Thursday, June 15, 2006

Dear Bossy, or How do I fit into my new moo-moo?

The last years have been traumatic ones for many reasons. I suppose it comes back to a simple thing. I decided to start freshening. Now, I'm not sure how the OED defines this, but Moomilk.com, under the topic "Dry Cow Management," offers many practical suggestions.

"Seizing control of dry cow management can pay huge dividends on most dairy farms. Significant amounts of income are lost on many farms because the incidence of periparturient disorders. These disorders can indeed be controlled and their incidence is primarily determined by the feeding and management of pre-fresh cows within the last two weeks prior to freshening.

"The first management decision of the dry period is determining when to dry a cow off. Managers should not have a single policy that applies to all cows; rather, the decision should be made on an individual cow basis.

"Heavy milkers are often allowed to milk longer, and sometimes are given only a 6 week dry period, which adversely affects production in the next lactation. It would appear that drying a cow off abruptly and dry treating all quarters gives the best results. It is important to move her out of the milking barn to a different location to speed up the dry-off procedure. She must be switched to a low-energy ration immediately, and water must occasionally be withheld to dry off high producers."

So, as you can see, if I were to freshen properly, I needed to dry off properly. And that is what I've been doing. Managing this kind of thing really does need to be done on a cow-by-cow basis. My drying off has taken longer than 6 weeks.

Sure, I admit it, I've had to be a heavy milker. I had four children and by necessity have had to milk longer. There were times during the years of getting four "cowlets" ready for school, keeping a "barn" clean, working "odd" jobs (like shoveling manure in churches) to pay bills and have at least $12.00 extra to send with the little cattle on field trips, that I actually felt I'd lost my mind--not crazy--but misplaced. But, it seemed that was the price of being a high producer in the milking barn. It was hard and I needed to dry off.

The pre-freshening procedure hasn't been so easy either. I think I've found my mind, but I'm having to fight through the periparturient diseases. Guillermo Meglia suggests watching two things, nutrition and immune response. That is correct. I have changed my nutritional input entirely. Throughout my life, I consumed regular quantities of Gospels, Pentateuch, and Epistles. Drying off has required that I cut back on that almost entirely. Instead, my intake has included ample quantities of fiction from Bronte (all three of them), to Eliot (both of them), Faulkner, Welty, Hugo (causing a near-foundering situation), Wiesel, Morrison, and Wright among others. I don't know if it's been "low-energy" nutritionally, but it has tasted a bit different.

My former diet was good, don't get me wrong, but it wasn't all. It was out of balance, good and healthy during a certain kind of lactation, but I was long overdue to dry off from it.

Having changed my diet, I had to take advantage of the shift and regulate my immune response system. There were so many old voices in my head saying the same thing over and over again, that I wanted my new diet to create a system that would generate a new voice, a more authentic voice that could say new things that formerly were not allowed or not noticed and that would protect me in a new way, from things that, at one time, I may have mistakenly thought were guarding me.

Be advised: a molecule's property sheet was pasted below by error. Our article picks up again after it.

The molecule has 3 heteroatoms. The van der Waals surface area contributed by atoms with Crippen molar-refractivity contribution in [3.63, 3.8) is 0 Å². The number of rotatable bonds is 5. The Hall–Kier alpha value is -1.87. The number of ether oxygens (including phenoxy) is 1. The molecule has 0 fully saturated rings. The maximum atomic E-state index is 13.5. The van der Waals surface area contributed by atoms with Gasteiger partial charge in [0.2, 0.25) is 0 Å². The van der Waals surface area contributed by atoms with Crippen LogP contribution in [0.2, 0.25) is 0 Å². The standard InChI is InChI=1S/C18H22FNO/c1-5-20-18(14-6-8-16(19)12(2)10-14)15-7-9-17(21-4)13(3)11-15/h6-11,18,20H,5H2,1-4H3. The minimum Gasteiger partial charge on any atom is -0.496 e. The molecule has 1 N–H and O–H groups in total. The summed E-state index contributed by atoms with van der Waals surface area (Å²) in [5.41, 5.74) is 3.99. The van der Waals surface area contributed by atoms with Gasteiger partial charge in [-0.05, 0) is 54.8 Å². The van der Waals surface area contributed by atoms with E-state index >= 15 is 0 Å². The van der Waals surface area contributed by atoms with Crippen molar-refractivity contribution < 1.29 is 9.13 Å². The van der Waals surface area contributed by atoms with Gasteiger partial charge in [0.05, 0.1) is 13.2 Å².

I could go on and on, but just let me say, this has been and is dangerous business. I've heard that it has a tendency to actually break down the tissue.

I'm thinking, though, hoping, that it will allow room for some authentic regeneration. And that's the point. It's not that I don't want to give milk again. It is that I want to give the stuff that does the body good. The fresh stuff.

After all this is over, I might just go out and buy myself a new moo-moo.

Regards from the barn,

Betsy

6 comments:

Conversely said...

This is, well, at times mildly disturbing. But consistently hilarious. I can't wait to hear what the cowlets have to say.

It's such a refreshing stance, too, to hear. Art has such incredible possibilities, and while it's easy for me to say that because I'm in the field you're talking about professionally, most people aren't willing to be open to them. (It's probably not fair of me to make broad generalizations about what "most" people think, but I'll do it anyway.)

I don't know if I'm making sense. Let me put it more simply: Hoorah novels! Woohoo Poetry!

Anne G G said...

The cowlets are scandalized, Mom. No, but seriously: this is a fantastic little piece of comic . . . satire? Memoir? Genius? All of those, I guess.

Confusing for a little daughter of yours to see you this way, rebelling like a teenager. Only a teenager has this disadvantage: she doesn't have the brains and life experience to be really dangerous.

I don't know if you are offended by the term "rebellion" (or maybe by the term "teenager"), but I want you to know, I'm proud of this maternal rebellion. Or, maybe the right word is "crusade," as you've used it in other posts.

brd said...

Mildly disturbing, I guess. Rebellious? Do you have to ask? But since when has any mid-fifties person ever been offended by being compared to a teenager!

You bet I'm a mad cow!

missd said...

hah! i'm so glad you found me! this is great--has the great Dr. made himself a site yet?

how are you?

Anne G G said...

Joke from the movie "Prairie Home Companion":

Why do they call it PMS?

Because Mad Cow was already taken.

brd said...

Smile!